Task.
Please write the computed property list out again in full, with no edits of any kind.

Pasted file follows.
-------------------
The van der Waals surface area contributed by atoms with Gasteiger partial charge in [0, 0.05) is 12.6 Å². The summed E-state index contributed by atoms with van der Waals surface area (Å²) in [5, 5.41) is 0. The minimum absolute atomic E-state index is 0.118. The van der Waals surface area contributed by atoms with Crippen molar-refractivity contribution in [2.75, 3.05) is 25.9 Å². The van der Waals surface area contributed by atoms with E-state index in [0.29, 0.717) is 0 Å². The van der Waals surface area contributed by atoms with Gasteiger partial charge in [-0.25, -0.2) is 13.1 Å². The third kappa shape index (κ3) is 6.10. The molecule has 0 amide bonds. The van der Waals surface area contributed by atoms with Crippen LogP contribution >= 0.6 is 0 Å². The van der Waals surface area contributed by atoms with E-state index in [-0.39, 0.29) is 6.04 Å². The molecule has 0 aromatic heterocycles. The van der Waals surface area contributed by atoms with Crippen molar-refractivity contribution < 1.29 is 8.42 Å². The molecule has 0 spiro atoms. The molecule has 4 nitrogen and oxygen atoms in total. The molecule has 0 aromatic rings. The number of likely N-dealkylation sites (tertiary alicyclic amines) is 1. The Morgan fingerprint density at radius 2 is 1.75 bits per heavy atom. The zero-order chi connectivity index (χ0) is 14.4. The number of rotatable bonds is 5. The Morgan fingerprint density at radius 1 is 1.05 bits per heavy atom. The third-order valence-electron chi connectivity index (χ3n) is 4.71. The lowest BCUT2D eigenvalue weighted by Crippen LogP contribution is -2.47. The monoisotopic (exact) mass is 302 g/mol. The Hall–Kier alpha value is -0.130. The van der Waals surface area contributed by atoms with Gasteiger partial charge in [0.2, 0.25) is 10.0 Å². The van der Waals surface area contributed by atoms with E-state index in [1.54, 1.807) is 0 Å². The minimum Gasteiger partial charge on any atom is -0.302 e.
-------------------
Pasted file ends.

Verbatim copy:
The van der Waals surface area contributed by atoms with Gasteiger partial charge in [0, 0.05) is 12.6 Å². The summed E-state index contributed by atoms with van der Waals surface area (Å²) in [5, 5.41) is 0. The minimum absolute atomic E-state index is 0.118. The van der Waals surface area contributed by atoms with Crippen molar-refractivity contribution in [2.75, 3.05) is 25.9 Å². The van der Waals surface area contributed by atoms with E-state index in [0.29, 0.717) is 0 Å². The van der Waals surface area contributed by atoms with Gasteiger partial charge in [-0.25, -0.2) is 13.1 Å². The third kappa shape index (κ3) is 6.10. The molecule has 0 amide bonds. The van der Waals surface area contributed by atoms with Crippen LogP contribution >= 0.6 is 0 Å². The van der Waals surface area contributed by atoms with E-state index in [-0.39, 0.29) is 6.04 Å². The molecule has 0 aromatic heterocycles. The van der Waals surface area contributed by atoms with Crippen molar-refractivity contribution < 1.29 is 8.42 Å². The molecule has 0 spiro atoms. The molecule has 4 nitrogen and oxygen atoms in total. The molecule has 0 aromatic rings. The number of likely N-dealkylation sites (tertiary alicyclic amines) is 1. The Morgan fingerprint density at radius 2 is 1.75 bits per heavy atom. The zero-order chi connectivity index (χ0) is 14.4. The number of rotatable bonds is 5. The Morgan fingerprint density at radius 1 is 1.05 bits per heavy atom. The third-order valence-electron chi connectivity index (χ3n) is 4.71. The lowest BCUT2D eigenvalue weighted by Crippen LogP contribution is -2.47. The monoisotopic (exact) mass is 302 g/mol. The Hall–Kier alpha value is -0.130. The van der Waals surface area contributed by atoms with Gasteiger partial charge in [0.2, 0.25) is 10.0 Å². The van der Waals surface area contributed by atoms with E-state index in [1.54, 1.807) is 0 Å². The minimum Gasteiger partial charge on any atom is -0.302 e.